Recycling isn’t always about simply tossing an item into a bin. It also embodies the concepts of reuse and repurposing – and a bit of creativity.
Utilizing these ideas, Florida PBS radio stations WFSU and WDSC; in partnership with MolaConola Productions LLC, a local environmentally conscious children’s television producer; the state’s Department of Environmental Protection and Department of Environmental Education; and Earth911.com, worked together to create a game for kids that uses imagination to teach the three Rs called “We Can Waste Wise.”
The imaginative game, whose host Ms. Mola and characters made from recycled materials (the “Recyc-olas”) teach kids about how to sort and prepare items for recycling or composting, as well as how to repurpose odds and ends from their homes through a virtual arts and crafts portion. By creating their own Recyc-ola and e-mailing it to friends and family, kids have fun while learning to be more environmentally conscious.
“As I was helping write and develop for the game, I just thought, you know what, I would just love to have some characters that are kid-friendly and can really personify what this game is about, which is being creative and giving kids a different idea about what they can do with stuff they might normally throw in the trash,” says Molly Conole, who plays Ms. Mola Canola in the game and on her pilot show, Ms. Mola’s Make-ola!
Canole created each of the Recyc-olas from scratch. “I sat down for about 10 days straight, completely took over the dining room table, and started creating these different characters, each out of a recyclable material,” she says. “And it was just great fun, I’m just really proud of them.”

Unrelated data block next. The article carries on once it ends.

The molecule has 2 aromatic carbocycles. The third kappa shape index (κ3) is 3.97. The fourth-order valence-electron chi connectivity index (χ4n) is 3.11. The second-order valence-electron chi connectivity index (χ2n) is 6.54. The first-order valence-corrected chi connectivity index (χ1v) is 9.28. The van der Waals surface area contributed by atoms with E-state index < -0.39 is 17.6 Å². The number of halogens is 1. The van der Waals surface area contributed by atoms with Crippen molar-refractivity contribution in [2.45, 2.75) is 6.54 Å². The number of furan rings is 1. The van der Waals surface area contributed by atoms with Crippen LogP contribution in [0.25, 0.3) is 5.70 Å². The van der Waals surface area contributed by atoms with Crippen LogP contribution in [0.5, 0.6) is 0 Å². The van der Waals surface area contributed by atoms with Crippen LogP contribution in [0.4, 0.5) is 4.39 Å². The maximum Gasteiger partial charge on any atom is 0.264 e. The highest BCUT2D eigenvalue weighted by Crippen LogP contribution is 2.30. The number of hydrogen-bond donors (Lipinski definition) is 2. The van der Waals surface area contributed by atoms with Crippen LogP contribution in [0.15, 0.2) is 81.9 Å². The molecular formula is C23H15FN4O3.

Players can also learn about recycling opportunities and methods in their local area, accessible through the Earth911.com Recycling Directory, featured on the game’s homepage. The We Can Waste Wise is the product of a PBS and Corporation for Public Broadcasting grant, and is now in its second year.
“A big thing about the grant for this second year was localization, so that’s where we came up with the idea of incorporating Earth911,” says Trisha Moynihan, director of internet services for WFSU, who worked on the game that was sponsored first year as part of the same grant series.
“That was one thing they [PBS] were really happy about was the amount of localization we had involved in the project, including Earth911’s help.”
The game has also helped spur on change throughout the wider PBS network. “PBS, over the late summer, launched it on their site so other stations could use it,” says Moynihan. “But the problem they’re running into now is that not enough stations have kids sites, so now we’re working on initiatives to get stations to have better kids sites and implement the game.”
Earth911.com is excited to be a part of the game. “We have an opportunity to present recycling information to children, so this is a great step in exploring what that is and how to do that,” said Tony Ash, director of operations for Earth911. “Because at some point in the future I think it will be important to have an educational resource section on our site to promote recycling.”
Try your hand at recycling through We Can Waste Wise, and tweet your (or your child’s) Recyc-ola on to @Earth911 for a chance to win a free Earth911.com t-shirt! We’ll be accepting entries Nov. 8-12 and will announce the winners on America Recycles Day!